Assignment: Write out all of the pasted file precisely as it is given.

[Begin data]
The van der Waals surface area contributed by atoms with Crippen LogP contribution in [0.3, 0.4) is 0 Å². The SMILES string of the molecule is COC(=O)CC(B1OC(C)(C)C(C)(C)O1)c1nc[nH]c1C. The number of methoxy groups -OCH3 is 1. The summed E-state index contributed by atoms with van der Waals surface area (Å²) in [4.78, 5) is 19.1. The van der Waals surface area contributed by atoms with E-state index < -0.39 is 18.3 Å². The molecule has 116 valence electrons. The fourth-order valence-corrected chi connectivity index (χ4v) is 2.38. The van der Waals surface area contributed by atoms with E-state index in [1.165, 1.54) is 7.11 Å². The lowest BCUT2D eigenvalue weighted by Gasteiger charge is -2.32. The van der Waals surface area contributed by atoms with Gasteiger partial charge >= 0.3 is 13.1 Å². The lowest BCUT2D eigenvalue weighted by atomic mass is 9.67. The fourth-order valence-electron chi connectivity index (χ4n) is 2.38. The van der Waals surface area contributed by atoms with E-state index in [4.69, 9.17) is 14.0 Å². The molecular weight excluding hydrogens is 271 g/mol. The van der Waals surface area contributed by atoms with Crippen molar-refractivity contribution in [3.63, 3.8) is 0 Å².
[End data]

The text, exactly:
The van der Waals surface area contributed by atoms with Crippen LogP contribution in [0.3, 0.4) is 0 Å². The SMILES string of the molecule is COC(=O)CC(B1OC(C)(C)C(C)(C)O1)c1nc[nH]c1C. The number of methoxy groups -OCH3 is 1. The summed E-state index contributed by atoms with van der Waals surface area (Å²) in [4.78, 5) is 19.1. The van der Waals surface area contributed by atoms with E-state index < -0.39 is 18.3 Å². The molecule has 116 valence electrons. The fourth-order valence-corrected chi connectivity index (χ4v) is 2.38. The van der Waals surface area contributed by atoms with E-state index in [1.165, 1.54) is 7.11 Å². The lowest BCUT2D eigenvalue weighted by Gasteiger charge is -2.32. The van der Waals surface area contributed by atoms with Gasteiger partial charge >= 0.3 is 13.1 Å². The lowest BCUT2D eigenvalue weighted by atomic mass is 9.67. The fourth-order valence-electron chi connectivity index (χ4n) is 2.38. The van der Waals surface area contributed by atoms with E-state index in [4.69, 9.17) is 14.0 Å². The molecular weight excluding hydrogens is 271 g/mol. The van der Waals surface area contributed by atoms with Crippen molar-refractivity contribution in [3.63, 3.8) is 0 Å².